Film, Philosophy and Religion

William H. U. Anderson (Ed.)

by Zeke Saber (University of Southern California School of Cinematic Arts), Matthew Small (University of Western Ontario), Travis Dumsday (Concordia University of Edmonton), John Paul Arceno (Union Community Bible Church), Giese Ted (Mount Olive Lutheran Church), David Kyle Johnson (King’s College), Justin McLendon (Grand Canyon University), Stefano Bigliardi (Al Akhawayn University), Sarah Cameron (Taylor Seminary), Anupama A. P. (VIT-AP University), William H. U. Anderson (Concordia University of Edmonton in Alberta), Vinod Balakrishnan (National Institute of Technology), Erin Archer (Concordia University of Edmonton), Floribert Patrick C. Endong (University of Dschang, Cameroon), Robert Matikiti (Christ College of Zimbabwe), Barışkan Ünal , Şeyma Balcı (University of Kastamonu, Turkey), Jonathan Strand (Concordia University of Edmonton in Alberta), William Bowes (University of Edinburgh)

Purchase this book

$ 59
Availability: In stock
currency displayed based on your location
(click here to change currency)

The dialogue between film and religion/philosophy continues to mature as it enters its fourth decade. This fine collection of essays on 'Film, Philosophy and Religion' that Bill Anderson has brought together extends the scope of the discussion. It includes essays on both Africa and Turkey, broadens the dialogue to include the experience of the spectator, deepens the conversation theoretically through reference to both philosophy and critical film theory, and focuses the reader's attention helpfully around issues of spirituality and transcendence. Like a box of fine chocolates, it will continue to surprise and delight all those who take and eat.

Dr. Robert K. Johnston
Professor of Theology and Culture
Director of Reel Spirituality
Fuller Theological Seminary

Like going to the movie theater and having a diverse array of intriguing films before you, Anderson’s 'Film, Philosophy and Religion' presents us a host of thought-provoking chapters—something for everyone and everything—for those who love these sorts of books. Highly Recommended!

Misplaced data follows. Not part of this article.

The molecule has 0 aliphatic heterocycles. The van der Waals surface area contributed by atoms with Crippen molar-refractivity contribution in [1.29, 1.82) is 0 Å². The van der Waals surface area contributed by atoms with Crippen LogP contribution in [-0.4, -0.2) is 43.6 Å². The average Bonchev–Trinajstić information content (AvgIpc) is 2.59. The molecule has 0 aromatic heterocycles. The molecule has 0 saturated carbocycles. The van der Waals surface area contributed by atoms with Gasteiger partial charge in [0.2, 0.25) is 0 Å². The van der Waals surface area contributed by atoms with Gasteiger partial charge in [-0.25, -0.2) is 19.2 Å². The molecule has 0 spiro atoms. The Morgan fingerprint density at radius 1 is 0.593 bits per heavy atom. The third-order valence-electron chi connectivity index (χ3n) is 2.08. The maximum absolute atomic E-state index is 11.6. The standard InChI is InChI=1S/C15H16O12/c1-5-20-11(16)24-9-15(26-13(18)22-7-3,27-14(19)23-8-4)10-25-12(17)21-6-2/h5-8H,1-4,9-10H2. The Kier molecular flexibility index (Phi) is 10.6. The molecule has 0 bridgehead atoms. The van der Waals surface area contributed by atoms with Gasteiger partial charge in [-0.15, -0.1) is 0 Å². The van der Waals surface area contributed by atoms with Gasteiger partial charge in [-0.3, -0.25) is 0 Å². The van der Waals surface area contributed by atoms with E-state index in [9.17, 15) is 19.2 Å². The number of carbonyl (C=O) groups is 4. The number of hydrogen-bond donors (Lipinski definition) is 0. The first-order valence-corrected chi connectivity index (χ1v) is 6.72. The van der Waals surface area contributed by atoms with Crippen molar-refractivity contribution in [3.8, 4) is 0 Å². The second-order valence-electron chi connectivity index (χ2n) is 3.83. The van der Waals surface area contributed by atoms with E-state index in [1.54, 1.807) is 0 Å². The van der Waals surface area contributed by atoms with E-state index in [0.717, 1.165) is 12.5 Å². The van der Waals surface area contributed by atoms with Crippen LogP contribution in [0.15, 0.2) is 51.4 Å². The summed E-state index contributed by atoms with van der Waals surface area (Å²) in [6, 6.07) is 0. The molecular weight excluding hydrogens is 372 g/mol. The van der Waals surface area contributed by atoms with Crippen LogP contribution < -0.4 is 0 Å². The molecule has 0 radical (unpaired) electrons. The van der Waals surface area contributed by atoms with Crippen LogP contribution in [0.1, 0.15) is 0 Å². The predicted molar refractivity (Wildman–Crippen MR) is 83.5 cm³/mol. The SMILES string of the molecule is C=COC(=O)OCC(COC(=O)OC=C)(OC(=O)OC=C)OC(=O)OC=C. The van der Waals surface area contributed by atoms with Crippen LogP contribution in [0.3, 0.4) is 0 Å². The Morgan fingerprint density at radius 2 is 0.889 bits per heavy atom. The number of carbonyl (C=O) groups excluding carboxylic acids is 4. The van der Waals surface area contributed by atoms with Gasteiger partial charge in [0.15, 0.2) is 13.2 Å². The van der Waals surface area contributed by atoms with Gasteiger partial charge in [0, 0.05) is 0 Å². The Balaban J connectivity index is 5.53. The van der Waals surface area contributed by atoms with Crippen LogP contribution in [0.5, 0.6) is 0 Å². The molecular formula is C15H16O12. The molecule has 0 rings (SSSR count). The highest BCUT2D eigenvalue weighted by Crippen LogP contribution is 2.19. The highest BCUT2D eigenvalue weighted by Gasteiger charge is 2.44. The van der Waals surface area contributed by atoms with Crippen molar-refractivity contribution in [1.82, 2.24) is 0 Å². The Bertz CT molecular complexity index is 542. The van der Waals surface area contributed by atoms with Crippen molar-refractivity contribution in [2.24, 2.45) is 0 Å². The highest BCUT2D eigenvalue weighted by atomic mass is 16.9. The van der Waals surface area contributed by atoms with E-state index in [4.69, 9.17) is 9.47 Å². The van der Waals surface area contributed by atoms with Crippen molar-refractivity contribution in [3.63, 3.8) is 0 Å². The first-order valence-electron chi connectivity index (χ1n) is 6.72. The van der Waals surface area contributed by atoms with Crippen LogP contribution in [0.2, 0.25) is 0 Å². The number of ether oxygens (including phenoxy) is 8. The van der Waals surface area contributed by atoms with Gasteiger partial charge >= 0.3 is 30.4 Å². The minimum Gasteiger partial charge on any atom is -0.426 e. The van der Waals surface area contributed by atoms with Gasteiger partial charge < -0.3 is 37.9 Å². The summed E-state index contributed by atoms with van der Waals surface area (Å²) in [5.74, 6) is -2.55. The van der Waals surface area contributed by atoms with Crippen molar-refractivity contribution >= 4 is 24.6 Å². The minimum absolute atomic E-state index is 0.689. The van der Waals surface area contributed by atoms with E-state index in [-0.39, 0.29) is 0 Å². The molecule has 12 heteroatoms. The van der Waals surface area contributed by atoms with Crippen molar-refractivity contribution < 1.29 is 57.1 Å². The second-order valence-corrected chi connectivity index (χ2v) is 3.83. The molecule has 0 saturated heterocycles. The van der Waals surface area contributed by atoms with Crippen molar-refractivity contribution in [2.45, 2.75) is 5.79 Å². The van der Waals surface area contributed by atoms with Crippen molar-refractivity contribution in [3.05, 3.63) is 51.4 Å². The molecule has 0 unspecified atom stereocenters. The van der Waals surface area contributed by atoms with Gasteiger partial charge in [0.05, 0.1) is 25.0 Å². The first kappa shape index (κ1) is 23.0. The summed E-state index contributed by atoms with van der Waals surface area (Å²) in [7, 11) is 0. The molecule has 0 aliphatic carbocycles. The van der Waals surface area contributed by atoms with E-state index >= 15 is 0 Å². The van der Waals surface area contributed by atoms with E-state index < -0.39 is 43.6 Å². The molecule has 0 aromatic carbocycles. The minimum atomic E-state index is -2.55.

Dr. Adam Barkman
Professor of Philosophy at Redeemer University
Co-Series Editor for "Lexington’s Critical Companion to Contemporary Directors"

Hollywood is a $40 billion annual business, one that is highly influential in culture. If we want to know who we are as individuals and a society, what we believe and what we value, we need to know and understand Hollywood and film. Make no mistake, Hollywood is neither philosophically, politically, nor morally neutral! Many studies demonstrate how movies “affect” us long before we have thought it through. In other words, Hollywood “smuggles” all kinds of ideas into our minds and hearts without us even knowing it. While Hollywood may be the biggest and most influential in the world, this book will demonstrate the growing international influence of film from India (Bollywood), Nigeria (Nollywood), Zimbabwe (Zollywood) and Yesilçam (Turkey).

'Film, Philosophy and Religion' explicitly and implicitly takes a philosophical approach to analyzing film theoretically and methodologically. There are topic and film-specific chapters that take a theological approach, and others that explore ideas like Affect, Axiology, Art Reflecting the Artist and Transcendence (Spirituality) of Film. Hermeneutics also have a central role in the book, including films based on biblical texts that act as interpretations of these texts and fill in the blanks (albeit speculatively by way of script and directors). Chapters also explore the philosophy of aesthetics and film realism which end with theology, while other chapters explore the incompatibility of science with religion, as well as a chapter on the timely topic of rape in Turkish film. The book’s scope goes from the “Horror of Evil in Ridley Scott’s Alien Universe” to “Love Can Thaw a Frozen Heart: The Philosophy of Love in the Frozen Films” (Disney Princess Narratives).

This book represents international films and scholars. The diverse perspectives from theist to atheist—and everything in-between—are sure to spark thinking and generate talking points that provide something for everyone in an accessible format. It will be of great interest to university students and professors, scholars, seminaries, and the general public.

List of Contributors


William H. U. Anderson
Concordia University of Edmonton

Chapter 1
Scorsese and Plato: A Philosophical Method for Cinematic Analysis and Discovering Divine Revelation
Matthew Small
University of Western Ontario

Chapter 2
Depictions of Jesus Christ in Twenty-First Century Film
William Bowes
University of Edinburgh

Chapter 3
Watching Prisoners Through the Lens of Patristic Teachings on Evil, Demons and Spiritual Warfare